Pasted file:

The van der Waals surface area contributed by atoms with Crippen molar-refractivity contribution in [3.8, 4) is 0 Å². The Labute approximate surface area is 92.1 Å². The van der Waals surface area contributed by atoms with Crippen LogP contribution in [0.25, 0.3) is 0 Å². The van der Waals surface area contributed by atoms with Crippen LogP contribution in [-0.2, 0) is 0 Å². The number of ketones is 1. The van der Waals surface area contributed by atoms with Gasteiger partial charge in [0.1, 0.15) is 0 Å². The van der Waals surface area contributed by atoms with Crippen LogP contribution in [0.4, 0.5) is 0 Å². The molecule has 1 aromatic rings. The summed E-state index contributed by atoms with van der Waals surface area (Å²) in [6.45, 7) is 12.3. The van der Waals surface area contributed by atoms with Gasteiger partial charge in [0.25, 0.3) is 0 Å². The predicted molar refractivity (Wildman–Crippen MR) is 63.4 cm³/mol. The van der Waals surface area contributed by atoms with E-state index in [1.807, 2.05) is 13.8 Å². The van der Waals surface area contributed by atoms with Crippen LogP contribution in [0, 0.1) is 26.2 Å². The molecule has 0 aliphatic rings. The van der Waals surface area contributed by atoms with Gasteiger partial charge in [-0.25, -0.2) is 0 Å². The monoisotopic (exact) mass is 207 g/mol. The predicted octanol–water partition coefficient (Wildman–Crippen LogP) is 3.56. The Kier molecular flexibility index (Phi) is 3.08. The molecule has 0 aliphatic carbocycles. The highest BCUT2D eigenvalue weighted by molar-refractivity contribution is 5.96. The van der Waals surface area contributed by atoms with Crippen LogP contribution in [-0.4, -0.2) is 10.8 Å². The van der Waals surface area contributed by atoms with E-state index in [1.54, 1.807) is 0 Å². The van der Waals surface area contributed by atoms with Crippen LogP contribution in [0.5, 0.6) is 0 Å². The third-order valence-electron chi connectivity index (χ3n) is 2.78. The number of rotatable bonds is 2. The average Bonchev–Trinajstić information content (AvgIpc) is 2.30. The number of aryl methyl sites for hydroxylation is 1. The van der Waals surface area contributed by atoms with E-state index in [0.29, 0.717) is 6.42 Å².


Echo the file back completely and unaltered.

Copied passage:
The van der Waals surface area contributed by atoms with Crippen molar-refractivity contribution in [3.8, 4) is 0 Å². The Labute approximate surface area is 92.1 Å². The van der Waals surface area contributed by atoms with Crippen LogP contribution in [0.25, 0.3) is 0 Å². The van der Waals surface area contributed by atoms with Crippen LogP contribution in [-0.2, 0) is 0 Å². The number of ketones is 1. The van der Waals surface area contributed by atoms with Gasteiger partial charge in [0.1, 0.15) is 0 Å². The van der Waals surface area contributed by atoms with Crippen LogP contribution in [0.4, 0.5) is 0 Å². The molecule has 1 aromatic rings. The summed E-state index contributed by atoms with van der Waals surface area (Å²) in [6.45, 7) is 12.3. The van der Waals surface area contributed by atoms with Gasteiger partial charge in [0.25, 0.3) is 0 Å². The predicted molar refractivity (Wildman–Crippen MR) is 63.4 cm³/mol. The van der Waals surface area contributed by atoms with E-state index in [1.807, 2.05) is 13.8 Å². The van der Waals surface area contributed by atoms with Crippen LogP contribution in [0, 0.1) is 26.2 Å². The molecule has 0 aliphatic rings. The van der Waals surface area contributed by atoms with Gasteiger partial charge in [-0.25, -0.2) is 0 Å². The monoisotopic (exact) mass is 207 g/mol. The predicted octanol–water partition coefficient (Wildman–Crippen LogP) is 3.56. The Kier molecular flexibility index (Phi) is 3.08. The molecule has 0 aliphatic carbocycles. The highest BCUT2D eigenvalue weighted by molar-refractivity contribution is 5.96. The van der Waals surface area contributed by atoms with Crippen LogP contribution in [-0.4, -0.2) is 10.8 Å². The van der Waals surface area contributed by atoms with E-state index in [1.54, 1.807) is 0 Å². The van der Waals surface area contributed by atoms with Crippen LogP contribution in [0.5, 0.6) is 0 Å². The third-order valence-electron chi connectivity index (χ3n) is 2.78. The number of rotatable bonds is 2. The average Bonchev–Trinajstić information content (AvgIpc) is 2.30. The number of aryl methyl sites for hydroxylation is 1. The van der Waals surface area contributed by atoms with E-state index in [0.29, 0.717) is 6.42 Å².